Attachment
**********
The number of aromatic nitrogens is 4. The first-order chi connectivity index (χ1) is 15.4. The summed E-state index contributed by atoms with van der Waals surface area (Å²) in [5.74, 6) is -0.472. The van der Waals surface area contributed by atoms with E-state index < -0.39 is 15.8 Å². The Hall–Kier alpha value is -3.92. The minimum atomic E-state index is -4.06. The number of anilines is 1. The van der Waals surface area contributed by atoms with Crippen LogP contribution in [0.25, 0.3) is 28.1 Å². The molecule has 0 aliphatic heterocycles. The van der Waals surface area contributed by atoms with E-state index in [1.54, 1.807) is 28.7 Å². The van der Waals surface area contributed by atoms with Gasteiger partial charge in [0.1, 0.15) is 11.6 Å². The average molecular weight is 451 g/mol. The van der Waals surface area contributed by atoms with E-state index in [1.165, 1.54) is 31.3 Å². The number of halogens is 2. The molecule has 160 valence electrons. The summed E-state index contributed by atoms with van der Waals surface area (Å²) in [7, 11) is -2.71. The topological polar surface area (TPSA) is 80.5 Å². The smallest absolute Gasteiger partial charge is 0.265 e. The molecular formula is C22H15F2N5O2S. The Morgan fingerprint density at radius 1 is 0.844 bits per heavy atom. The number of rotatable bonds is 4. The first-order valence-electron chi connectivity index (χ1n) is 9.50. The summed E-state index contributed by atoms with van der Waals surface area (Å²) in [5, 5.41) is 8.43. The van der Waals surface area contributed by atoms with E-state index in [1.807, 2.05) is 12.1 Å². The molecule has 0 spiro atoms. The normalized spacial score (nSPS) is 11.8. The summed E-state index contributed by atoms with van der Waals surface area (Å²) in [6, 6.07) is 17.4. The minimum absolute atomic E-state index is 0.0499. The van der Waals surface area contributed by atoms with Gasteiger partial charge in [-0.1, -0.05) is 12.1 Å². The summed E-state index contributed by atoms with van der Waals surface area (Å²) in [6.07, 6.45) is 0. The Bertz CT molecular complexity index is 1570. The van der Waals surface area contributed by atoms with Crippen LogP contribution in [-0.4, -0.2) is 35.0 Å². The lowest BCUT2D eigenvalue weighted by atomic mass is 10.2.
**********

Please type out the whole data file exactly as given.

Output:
The number of aromatic nitrogens is 4. The first-order chi connectivity index (χ1) is 15.4. The summed E-state index contributed by atoms with van der Waals surface area (Å²) in [5.74, 6) is -0.472. The van der Waals surface area contributed by atoms with E-state index < -0.39 is 15.8 Å². The Hall–Kier alpha value is -3.92. The minimum atomic E-state index is -4.06. The number of anilines is 1. The van der Waals surface area contributed by atoms with Crippen LogP contribution in [0.25, 0.3) is 28.1 Å². The molecule has 0 aliphatic heterocycles. The van der Waals surface area contributed by atoms with E-state index in [1.54, 1.807) is 28.7 Å². The van der Waals surface area contributed by atoms with Gasteiger partial charge in [0.1, 0.15) is 11.6 Å². The average molecular weight is 451 g/mol. The van der Waals surface area contributed by atoms with E-state index in [1.165, 1.54) is 31.3 Å². The number of halogens is 2. The molecule has 160 valence electrons. The summed E-state index contributed by atoms with van der Waals surface area (Å²) in [7, 11) is -2.71. The topological polar surface area (TPSA) is 80.5 Å². The smallest absolute Gasteiger partial charge is 0.265 e. The molecular formula is C22H15F2N5O2S. The Morgan fingerprint density at radius 1 is 0.844 bits per heavy atom. The number of rotatable bonds is 4. The first-order valence-electron chi connectivity index (χ1n) is 9.50. The summed E-state index contributed by atoms with van der Waals surface area (Å²) in [5, 5.41) is 8.43. The van der Waals surface area contributed by atoms with E-state index in [1.807, 2.05) is 12.1 Å². The molecule has 0 spiro atoms. The normalized spacial score (nSPS) is 11.8. The summed E-state index contributed by atoms with van der Waals surface area (Å²) in [6, 6.07) is 17.4. The minimum absolute atomic E-state index is 0.0499. The van der Waals surface area contributed by atoms with Gasteiger partial charge in [-0.1, -0.05) is 12.1 Å². The summed E-state index contributed by atoms with van der Waals surface area (Å²) in [6.07, 6.45) is 0. The Bertz CT molecular complexity index is 1570. The van der Waals surface area contributed by atoms with Crippen LogP contribution in [-0.4, -0.2) is 35.0 Å². The lowest BCUT2D eigenvalue weighted by atomic mass is 10.2.